John Ernest Doorbar was born on July 24th 1881 in Biddulph; the youngest son of Hugh and Margaret. In 1891 the family resided at the Royal Oak Inn on the High Street, where Hugh was the publican. By 1901 Hugh had died and John and his widowed mother lived in John Street. The 1911 census records John as single, 29 years of age and a miner. He was still living with his widowed mother and sisters at Fern Cottage, Lower John Street.
John’s older brother, Timothy Sherratt Doorbar, had served with the Cheshire Regiment through the 1900-02 campaigns in South Africa. A local newspaper reported that Timothy had the Queen’s medal with five clasps for Paardeberg, Drufontein, Johannesburg, Diamond Hill, and the relief of Kimberley and that he also held the King’s South African medal with two clasps.
A photograph survives of John’s other brother, George Done Doorbar, in military uniform – but as yet it has not been possible to find any information on this brother’s military service. Perhaps John was encouraged by his older brothers’ exploits and adventures and so enlisted at the Biddulph recruiting office in the late summer of 1914 – joining the local company of the 1/5th Battalion, North Staffordshire Regiment. Training was initially at the Butterton Hall camp near Newcastle-under-Lyme in drill, marching and discipline. Following this the battalion then moved to the Harpenden/Luton area for their intensive training.
With training complete the pals were now attached to the 46th North Midland Division, where they were inspected by King George V in February 1915. On March 14th, they embarked at Southampton to cross the English Channel. John and his many Biddulph pals were now on their way to foreign parts and war, arriving at Le Havre to move forward to their concentration area for the final preparation for the battlefield.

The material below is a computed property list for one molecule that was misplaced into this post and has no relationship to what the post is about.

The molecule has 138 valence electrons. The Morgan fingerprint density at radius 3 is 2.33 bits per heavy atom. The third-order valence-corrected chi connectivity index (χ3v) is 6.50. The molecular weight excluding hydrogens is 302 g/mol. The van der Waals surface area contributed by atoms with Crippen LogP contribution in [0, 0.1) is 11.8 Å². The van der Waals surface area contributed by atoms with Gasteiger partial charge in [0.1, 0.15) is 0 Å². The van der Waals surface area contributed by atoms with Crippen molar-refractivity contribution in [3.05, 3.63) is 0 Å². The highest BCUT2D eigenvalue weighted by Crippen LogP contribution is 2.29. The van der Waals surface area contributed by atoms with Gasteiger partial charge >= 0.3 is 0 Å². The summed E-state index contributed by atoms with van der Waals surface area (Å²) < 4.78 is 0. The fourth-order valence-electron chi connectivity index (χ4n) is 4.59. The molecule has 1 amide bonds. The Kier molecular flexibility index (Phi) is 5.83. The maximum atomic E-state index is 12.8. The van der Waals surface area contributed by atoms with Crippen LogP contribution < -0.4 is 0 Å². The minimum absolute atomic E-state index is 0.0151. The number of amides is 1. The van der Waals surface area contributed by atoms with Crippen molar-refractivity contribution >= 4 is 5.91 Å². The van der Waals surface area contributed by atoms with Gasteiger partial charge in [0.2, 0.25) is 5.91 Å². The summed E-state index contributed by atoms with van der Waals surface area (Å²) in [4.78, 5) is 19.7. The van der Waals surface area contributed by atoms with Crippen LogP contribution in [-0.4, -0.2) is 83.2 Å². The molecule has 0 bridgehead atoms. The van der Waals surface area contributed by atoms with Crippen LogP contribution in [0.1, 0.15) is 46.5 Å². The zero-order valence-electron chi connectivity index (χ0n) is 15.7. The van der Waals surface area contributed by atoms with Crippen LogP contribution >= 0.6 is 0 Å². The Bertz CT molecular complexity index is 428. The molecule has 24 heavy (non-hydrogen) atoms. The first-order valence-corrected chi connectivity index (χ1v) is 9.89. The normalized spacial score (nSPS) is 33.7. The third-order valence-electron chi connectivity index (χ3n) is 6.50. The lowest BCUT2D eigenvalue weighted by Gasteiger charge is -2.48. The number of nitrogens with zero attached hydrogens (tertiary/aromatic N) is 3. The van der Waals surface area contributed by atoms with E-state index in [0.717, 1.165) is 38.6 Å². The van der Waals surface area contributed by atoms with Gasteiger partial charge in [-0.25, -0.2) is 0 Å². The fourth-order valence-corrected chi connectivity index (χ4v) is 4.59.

Events were moving fast at the front with the division ordered to the Ypres salient where the 2nd Battle of Ypres was to be fought. By July the division held positions adjacent to the railway cutting near the village of Zillebecke, preparing for an attack on Hill 60. The 1/5th North Staffords in which John served in ‘A’ Company, No 3 platoon, were now a close target of the vicious enemy field guns and the brave men were in newly dug trenches which were far from ideal for their protection.
On Sunday July 25th 1915, as a result of heavy shelling, John Ernest Doorbar sadly lost his life. He had served only five months at the front. He died the day after his 34th birthday. Near to where he fell at the now beautiful Larchwood Railway Cutting Cemetery, Private Doorbar lies at rest. In August, an account appeared in the Chronicle that reported: “Two Biddulph soldiers namely Private C. Wilshaw and Lance Corporal Robinson were part of the burial party”.
On August 28th 1915 the Sentinel printed a letter from Private A. Wallett, a Brown Lees man, who went out with some of the Butterton Hall contingent in the 1st-5th North Staffords. Private Wallet said, “All of his company felt the death of Private J.E. Doorbar. They had placed a cross, with his name burned on it, over his grave.”
By October Lance Corporal Robinson had also fallen on the field at the infamous Hohenzollern Redoubt attack.
John Ernest Doorbar is commemorated on the Biddulph churchyard memorial and the cenotaph on the High Street.
Kath Walton & Mike Turnock.